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Govt and GSD at odds over agreement on post-Brexit rights of cross-border workers

Eyleen Gomez

The Gibraltar Government and the GSD were at odds on Wednesday over recent announcements on the rights of cross-border workers after the end of the Brexit transition period on December 31.

For the GSD, the announcements here and in Madrid indicated that cross-border workers would have greater freedom of frontier movement after December 31 than residents of Gibraltar, adding an opportunity had been missed to secure a wider agreement on mobility when the Brexit Withdrawal Agreement was negotiated.

But the Gibraltar Government said the GSD was misrepresenting the situation and that the announcement only confirmed commitments in the Withdrawal Agreement protecting the acquired rights of EU citizens, including Gibraltarians.

“This is part of giving certainty to the people who were already exercising EU rights at the time of withdrawal,” said Chief Minister Fabian Picardo.

“It has nothing to do with the future.”

The exchange arose after the Gibraltar Government issued a technical notice clarifying the administrative arrangements agreed with the UK and Spain to give effect to the commitments in the Withdrawal Agreement.

Those arrangements were later acknowledged in a statement issued by Spain’s Ministry of Foreign Affairs, which said they had been agreed by “authorities in Spain, the United Kingdom and Gibraltar.”

The arrangements relate rights, including employment rights, enjoyed by cross-border workers employed here or in the EU.

The GSD argued that the announcement earlier this week signalled a “special regime” to facilitate cross-border movement for frontier workers, “the majority of which are Spanish”.

“Frontier workers have been given permanent rights of freedom of movement across the frontier whether or not there is an agreement on a new relationship with the EU by 31 December 2020,” said Keith Azopardi, the Leader of the Opposition.

“The effect of this is that the Government is left negotiating mobility rights now for the remainder of the overwhelming majority of the population.”

“By allowing the de-linking of mobility rights for frontier workers from those of the rest of the population it has worsened the ability to negotiate arrangements on mobility now.”

“The Spanish Government in announcing the measure has described it as having dealt with one of the main issues of concern in the Campo de Gibraltar and has observed that Spain signed the MOU on citizens’ rights [frontier workers] ‘with a view to reinforce this aspect’.”

“There is no bigger confirmation of the consequence to the negotiating position that Gibraltar has found itself in since 2018 than that.”

In response, the Gibraltar Government said Mr Azopardi’s analysis was flawed.

It said the UK-EU Withdrawal Agreement provided for the recognition of the enduring rights of British citizens, including Gibraltarians, in the European Union and of European Union nationals in the United Kingdom and in Gibraltar.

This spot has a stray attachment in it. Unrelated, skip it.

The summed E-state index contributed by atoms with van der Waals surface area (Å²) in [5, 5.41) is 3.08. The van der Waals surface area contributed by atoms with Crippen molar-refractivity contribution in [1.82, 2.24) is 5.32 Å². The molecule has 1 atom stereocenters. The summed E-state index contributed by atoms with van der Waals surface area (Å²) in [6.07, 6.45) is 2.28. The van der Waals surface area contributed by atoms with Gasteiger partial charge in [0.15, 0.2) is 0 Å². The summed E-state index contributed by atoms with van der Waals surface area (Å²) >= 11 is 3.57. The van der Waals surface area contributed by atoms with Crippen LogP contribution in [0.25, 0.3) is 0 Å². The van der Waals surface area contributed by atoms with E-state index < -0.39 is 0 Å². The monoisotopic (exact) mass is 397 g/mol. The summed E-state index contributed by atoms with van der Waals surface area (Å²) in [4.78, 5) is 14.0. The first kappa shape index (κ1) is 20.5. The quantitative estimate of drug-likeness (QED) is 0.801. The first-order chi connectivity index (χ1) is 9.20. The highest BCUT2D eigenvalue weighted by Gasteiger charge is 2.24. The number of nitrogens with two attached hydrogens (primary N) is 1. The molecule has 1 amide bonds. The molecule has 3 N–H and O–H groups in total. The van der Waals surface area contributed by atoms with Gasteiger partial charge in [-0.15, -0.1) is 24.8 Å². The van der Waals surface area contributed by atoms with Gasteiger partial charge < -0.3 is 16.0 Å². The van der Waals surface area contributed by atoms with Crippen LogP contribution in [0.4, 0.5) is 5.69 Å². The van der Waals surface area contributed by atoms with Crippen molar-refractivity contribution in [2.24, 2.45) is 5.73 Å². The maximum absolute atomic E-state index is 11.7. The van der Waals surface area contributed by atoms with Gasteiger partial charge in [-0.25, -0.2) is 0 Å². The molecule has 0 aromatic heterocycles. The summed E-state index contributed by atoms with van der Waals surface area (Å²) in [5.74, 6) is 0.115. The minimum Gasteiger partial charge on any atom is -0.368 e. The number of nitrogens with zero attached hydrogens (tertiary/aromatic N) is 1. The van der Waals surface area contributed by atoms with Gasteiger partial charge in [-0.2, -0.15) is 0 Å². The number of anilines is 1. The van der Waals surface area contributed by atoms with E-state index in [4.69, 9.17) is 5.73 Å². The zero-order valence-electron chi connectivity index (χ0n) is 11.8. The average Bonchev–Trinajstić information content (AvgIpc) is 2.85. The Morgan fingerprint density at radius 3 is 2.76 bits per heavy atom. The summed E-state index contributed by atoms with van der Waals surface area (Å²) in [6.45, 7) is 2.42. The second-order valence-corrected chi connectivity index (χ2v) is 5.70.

This was not specific to Gibraltar, it added, but applied across the board between the UK and the EU everywhere and the rights are reciprocal.

The enduring right of residence, and to work for those already living or working in the UK, including Gibraltar and including all frontier workers everywhere, was also applicable to Swiss and EEA nationals, which includes people from Norway, Liechtenstein and Iceland.

It also applied the other way round to Gibraltarians and British Citizens living or working in all those countries.

These protections of an individuals’ rights were negotiated for the whole of the UK and Gibraltar upon departure from the EU and formed part of the “wholesale architecture” agreed at the time for exiting the bloc.

No.6 Convent Place said those arrangements should not be confused with the future relationship between the UK, Gibraltar and the EU, “which is something different and which includes a cross-border mobility proposal for everyone which is still under discussion.”

In its technical notice, the Gibraltar Government said: “As in the UK, during a period of grace from 1 January 2021 to 1 July 2021, [the Government of Gibraltar] will not impose any new entry conditions for EU, EEA or Swiss nationals (including frontier workers) to be able to enter Gibraltar.”

“[The Government of Gibraltar] will keep this position under review especially in light of the ongoing negotiations to agree a new border fluidity regime with the EU.”

The Chief Minister said he was pleased that the arrangements to implement the reciprocal commitments on citizens’ rights in the Withdrawal Agreement had now been finalised.

And he was critical too of the GSD’s position on the issue.

“Seeing as Mr Azopardi is being fully and continuously briefed on these matters, I can only speculate about why he would choose to try to misrepresent this matter to stir people’s views at a time when we are all working closely to achieve the best deal possible for the future,” Mr Picardo said.

“If Mr Azopardi genuinely has any confusion about these reports he could have reached - and can still reach - out to us as he has been doing at the briefings instead of try to grab a misleading headline.”

“I am happy to speak to him about these issues if he wishes.”

“These matters related to the whole Withdrawal Agreement and not the bits that relate to Gibraltar geographically - but generally to all workers exercising pre-existing EU rights.”

“Now is not the time for political games or fake politics. We are all - and we all need to be - on the same side, Gibraltar's.”

EDITOR'S NOTE: An earlier version of this article, including the headline, has been updated to better set out each side's position on this issue.

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